When Model No. was founded four years ago, it started with a goal of making sustainable products.
The “high-end design, craftsmanship and comfort” of its furniture lines followed, says Kevin Wildes, senior vice president of product development and design of the company, which is based in Oakland, California.
“At Model No. we want everyone to rethink the business of furniture,” he says. “… We believe that being conscientious about how you can select furniture will lead to healthier environments and healthier clients and significantly improve the health of the planet.”
The company’s manufacturing process is a mix of high-tech (3D printing, digital fabrication) and handcrafting (mortise and tenon joinery, hand-applied finishes), using sustainable materials, all domestically sourced except the latex in its upholstery.
And sustainability is at the core of every production process, too.
Every piece in the Model No. line is made to order in what the company calls its “micro-factory” in Oakland. By limiting inventory and eliminating overseas shipping, the company can reduce its carbon footprint. But the bespoke production model can be scaled as needed, able to fulfill an interior designer’s request for a few pieces or a retailer’s larger order, Wildes says. Delivery times generally are from eight to 12 weeks.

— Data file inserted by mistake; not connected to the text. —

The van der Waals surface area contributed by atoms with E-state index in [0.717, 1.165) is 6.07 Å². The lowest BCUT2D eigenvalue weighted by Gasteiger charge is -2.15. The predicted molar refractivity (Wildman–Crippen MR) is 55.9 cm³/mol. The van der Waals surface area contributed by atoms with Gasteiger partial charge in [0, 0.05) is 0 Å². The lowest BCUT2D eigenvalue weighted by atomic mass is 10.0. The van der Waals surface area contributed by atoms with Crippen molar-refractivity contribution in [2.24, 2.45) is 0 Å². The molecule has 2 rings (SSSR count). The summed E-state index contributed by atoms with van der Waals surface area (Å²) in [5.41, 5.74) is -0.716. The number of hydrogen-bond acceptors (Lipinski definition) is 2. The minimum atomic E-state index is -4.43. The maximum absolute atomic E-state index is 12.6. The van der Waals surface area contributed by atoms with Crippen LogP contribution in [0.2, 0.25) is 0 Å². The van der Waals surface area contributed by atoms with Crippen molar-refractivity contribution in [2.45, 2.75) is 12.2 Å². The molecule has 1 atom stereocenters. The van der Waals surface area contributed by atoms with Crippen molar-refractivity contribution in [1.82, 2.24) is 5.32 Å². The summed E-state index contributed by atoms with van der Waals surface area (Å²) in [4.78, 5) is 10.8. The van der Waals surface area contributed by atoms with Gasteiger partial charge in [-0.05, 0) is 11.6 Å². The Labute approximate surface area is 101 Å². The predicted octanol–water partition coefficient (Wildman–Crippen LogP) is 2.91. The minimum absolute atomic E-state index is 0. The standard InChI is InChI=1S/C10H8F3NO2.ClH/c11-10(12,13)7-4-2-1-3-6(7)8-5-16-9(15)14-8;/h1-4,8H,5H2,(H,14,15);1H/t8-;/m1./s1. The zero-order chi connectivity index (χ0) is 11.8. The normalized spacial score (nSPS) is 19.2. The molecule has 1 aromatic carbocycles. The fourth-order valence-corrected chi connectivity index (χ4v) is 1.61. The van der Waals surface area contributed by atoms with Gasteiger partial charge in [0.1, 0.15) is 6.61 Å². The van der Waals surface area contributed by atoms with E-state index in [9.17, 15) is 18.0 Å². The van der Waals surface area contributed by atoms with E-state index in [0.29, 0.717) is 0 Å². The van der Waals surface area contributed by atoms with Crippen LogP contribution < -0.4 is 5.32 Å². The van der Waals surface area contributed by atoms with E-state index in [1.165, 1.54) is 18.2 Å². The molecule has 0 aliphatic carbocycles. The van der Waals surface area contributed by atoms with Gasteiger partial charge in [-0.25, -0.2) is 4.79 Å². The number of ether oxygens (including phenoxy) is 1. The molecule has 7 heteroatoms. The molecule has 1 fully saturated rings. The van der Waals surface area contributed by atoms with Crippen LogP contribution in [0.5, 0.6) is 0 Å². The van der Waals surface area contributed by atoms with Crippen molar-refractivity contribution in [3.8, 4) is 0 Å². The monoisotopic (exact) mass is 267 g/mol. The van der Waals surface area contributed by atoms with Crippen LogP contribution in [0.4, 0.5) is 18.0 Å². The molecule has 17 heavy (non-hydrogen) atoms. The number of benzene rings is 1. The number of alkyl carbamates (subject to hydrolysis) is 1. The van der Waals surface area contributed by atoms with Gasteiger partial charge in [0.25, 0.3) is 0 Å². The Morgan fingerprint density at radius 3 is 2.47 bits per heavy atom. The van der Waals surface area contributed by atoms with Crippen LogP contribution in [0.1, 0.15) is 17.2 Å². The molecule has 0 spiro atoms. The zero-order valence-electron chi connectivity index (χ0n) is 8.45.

“Digital production gives us a competitive advantage,” he says. “It gives us the ability to produce on demand and customize products.”
Model No. also is working to create a circular manufacturing process that will allow it to reclaim and reuse materials in its furnishings when they come to the end of their useful lives.
Model No.’s original mission to build sustainable products helps explain what at first may seem like a split personality in the company’s very different core product lines: 3D-printed furniture and handcrafted upholstered seating.
Let’s start with the outdoor line, which is grouped into two collections, Cynara and Solis. Both feature pieces 3D printed from a polylactic acid, or polylactide — a type of polyester made from plant starches like corn or sugar beet pulp. The resin, made from leftover food waste, can be produced with a low-gloss or high-gloss finish. The company also can print with a recycled wood substrate.